Heavy Weight Resource Provider (HWRP) is one of the options Chef offers to create custom resources and the other being LWRP. It would be good to read the notes on LWRP to understand the context and the difference between
Similar to LWRP, HWRP requires a resource definition and the corresponding provider. The key difference is that there are no DSL in the HWRP as in LWRP and everything is coded in
Ruby code. So taking the same example of HDFS directory resource used in the notes on LWRP, the following is the skeleton of the resource definition.
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The HWRP is a
Ruby class in this case
HdfsDir which is a subclass of
Chef::Resource class. The
provides method specifies the resource provider for this resource and in this case it is
As in any
Ruby class, the
initialize method is used perform initializations like setting initial values of variables. In this case the pre-defined instance variable
resource_name is set to a name which can be used to create a resource block in recipes using this HWRP. An array of symbols specifying the supported
actions supported by this HWRP is assigned to the instance variable
allowed_actions. A default action which will be taken if an
action is not set for while creating a resource using this HWRP (in this case
create) is set to the instance variable
The remaining section in the skeleton is to define the characteristics of all the attributes of this resource which is similar to the attribute definition in LWRP. The key difference is that they are all defined as
Ruby methods and the
set_or_return is similar to
attr_accessor method which creates the getters and setters for the attributes.
Unlike LWRP, the HWRP resource and provider code is stored in files under the
libraries directory of the cookbook. Also there is no strict rules about the file naming conventions since these are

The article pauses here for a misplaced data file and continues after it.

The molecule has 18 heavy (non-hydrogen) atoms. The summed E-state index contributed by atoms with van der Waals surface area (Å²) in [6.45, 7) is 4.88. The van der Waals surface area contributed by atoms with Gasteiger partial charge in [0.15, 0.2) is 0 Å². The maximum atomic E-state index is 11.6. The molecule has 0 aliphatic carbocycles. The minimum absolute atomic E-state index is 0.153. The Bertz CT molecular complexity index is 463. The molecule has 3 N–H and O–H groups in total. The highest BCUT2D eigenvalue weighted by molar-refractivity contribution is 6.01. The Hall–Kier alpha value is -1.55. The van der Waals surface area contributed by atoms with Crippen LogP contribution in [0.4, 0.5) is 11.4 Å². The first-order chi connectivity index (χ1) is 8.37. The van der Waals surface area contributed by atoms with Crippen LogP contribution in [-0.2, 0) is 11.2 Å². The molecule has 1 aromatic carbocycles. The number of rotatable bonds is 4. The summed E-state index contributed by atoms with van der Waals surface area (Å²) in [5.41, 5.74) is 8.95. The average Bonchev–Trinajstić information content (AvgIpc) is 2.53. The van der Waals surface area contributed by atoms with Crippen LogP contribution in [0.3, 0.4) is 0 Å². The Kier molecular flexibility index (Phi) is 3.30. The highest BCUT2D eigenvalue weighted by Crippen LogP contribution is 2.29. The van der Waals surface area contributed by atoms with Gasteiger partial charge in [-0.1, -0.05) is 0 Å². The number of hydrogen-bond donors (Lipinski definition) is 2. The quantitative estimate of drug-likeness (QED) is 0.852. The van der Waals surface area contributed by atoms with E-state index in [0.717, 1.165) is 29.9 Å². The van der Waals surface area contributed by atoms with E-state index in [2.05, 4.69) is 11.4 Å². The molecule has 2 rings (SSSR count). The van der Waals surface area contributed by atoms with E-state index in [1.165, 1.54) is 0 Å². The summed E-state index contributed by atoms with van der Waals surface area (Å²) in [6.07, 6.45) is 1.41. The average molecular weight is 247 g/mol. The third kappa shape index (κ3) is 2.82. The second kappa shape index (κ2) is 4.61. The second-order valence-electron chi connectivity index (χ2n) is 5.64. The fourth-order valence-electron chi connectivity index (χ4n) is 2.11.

Ruby classes and they get loaded first during the
Chef client run.
Now lets turn to the corresponding provider definition and the following is the skeleton. It is more or less similar to the LWRP provider code we had seen earlier with some differences.
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As with the resource definition, the provider is also a
Ruby class which is a subclass of
Chef::Provider class. The method
whyrun_supported is to specify whether the resource supports the
chef client run with
why-run option. If this method is set to return
true, then the strings provided in the
converge_by statement of the
action requested in the recipe will be logged instead of performing the actual convergence of the resource.
load_current_resource method need to be overwritten in an HWRP which is optional in as LWRP. As discussed in the LWRP note, this method can be used to check the current state of the resource.
The methods for the
actions supported are defined using the naming convention
action_name. For e.g. for the
create action the method name is
action_create. Supporting methods can be defined as in any
Ruby class for e.g. in this case `validnn??“ method.
new_resource.updated_by_last_action is called with a value of
true so that
Chef is notified that the resource got updated by that particular
More notes in this category can be found here.